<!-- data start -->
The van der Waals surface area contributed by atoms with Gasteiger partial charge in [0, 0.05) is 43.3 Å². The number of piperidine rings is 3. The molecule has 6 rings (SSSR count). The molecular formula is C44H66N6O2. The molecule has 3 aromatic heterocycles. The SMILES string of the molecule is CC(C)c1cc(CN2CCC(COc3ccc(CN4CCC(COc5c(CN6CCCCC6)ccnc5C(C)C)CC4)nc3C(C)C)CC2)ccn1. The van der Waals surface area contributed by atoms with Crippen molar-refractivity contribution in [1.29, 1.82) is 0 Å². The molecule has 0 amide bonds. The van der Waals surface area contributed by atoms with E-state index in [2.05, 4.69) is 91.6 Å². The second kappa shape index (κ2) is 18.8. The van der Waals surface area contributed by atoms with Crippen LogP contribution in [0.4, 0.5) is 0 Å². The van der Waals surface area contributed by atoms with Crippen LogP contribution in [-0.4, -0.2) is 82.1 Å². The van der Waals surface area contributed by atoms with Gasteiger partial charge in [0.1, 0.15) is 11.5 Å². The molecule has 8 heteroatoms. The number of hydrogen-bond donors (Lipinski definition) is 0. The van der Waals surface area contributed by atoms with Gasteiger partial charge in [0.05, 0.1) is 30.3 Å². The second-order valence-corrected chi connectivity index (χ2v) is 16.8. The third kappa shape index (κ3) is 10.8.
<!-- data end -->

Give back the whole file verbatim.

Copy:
The van der Waals surface area contributed by atoms with Gasteiger partial charge in [0, 0.05) is 43.3 Å². The number of piperidine rings is 3. The molecule has 6 rings (SSSR count). The molecular formula is C44H66N6O2. The molecule has 3 aromatic heterocycles. The SMILES string of the molecule is CC(C)c1cc(CN2CCC(COc3ccc(CN4CCC(COc5c(CN6CCCCC6)ccnc5C(C)C)CC4)nc3C(C)C)CC2)ccn1. The van der Waals surface area contributed by atoms with Crippen molar-refractivity contribution in [1.29, 1.82) is 0 Å². The molecule has 0 amide bonds. The van der Waals surface area contributed by atoms with E-state index in [2.05, 4.69) is 91.6 Å². The second kappa shape index (κ2) is 18.8. The van der Waals surface area contributed by atoms with Crippen LogP contribution in [0.4, 0.5) is 0 Å². The van der Waals surface area contributed by atoms with Crippen LogP contribution in [-0.4, -0.2) is 82.1 Å². The van der Waals surface area contributed by atoms with Gasteiger partial charge in [0.1, 0.15) is 11.5 Å². The molecule has 8 heteroatoms. The number of hydrogen-bond donors (Lipinski definition) is 0. The van der Waals surface area contributed by atoms with Gasteiger partial charge in [0.05, 0.1) is 30.3 Å². The second-order valence-corrected chi connectivity index (χ2v) is 16.8. The third kappa shape index (κ3) is 10.8.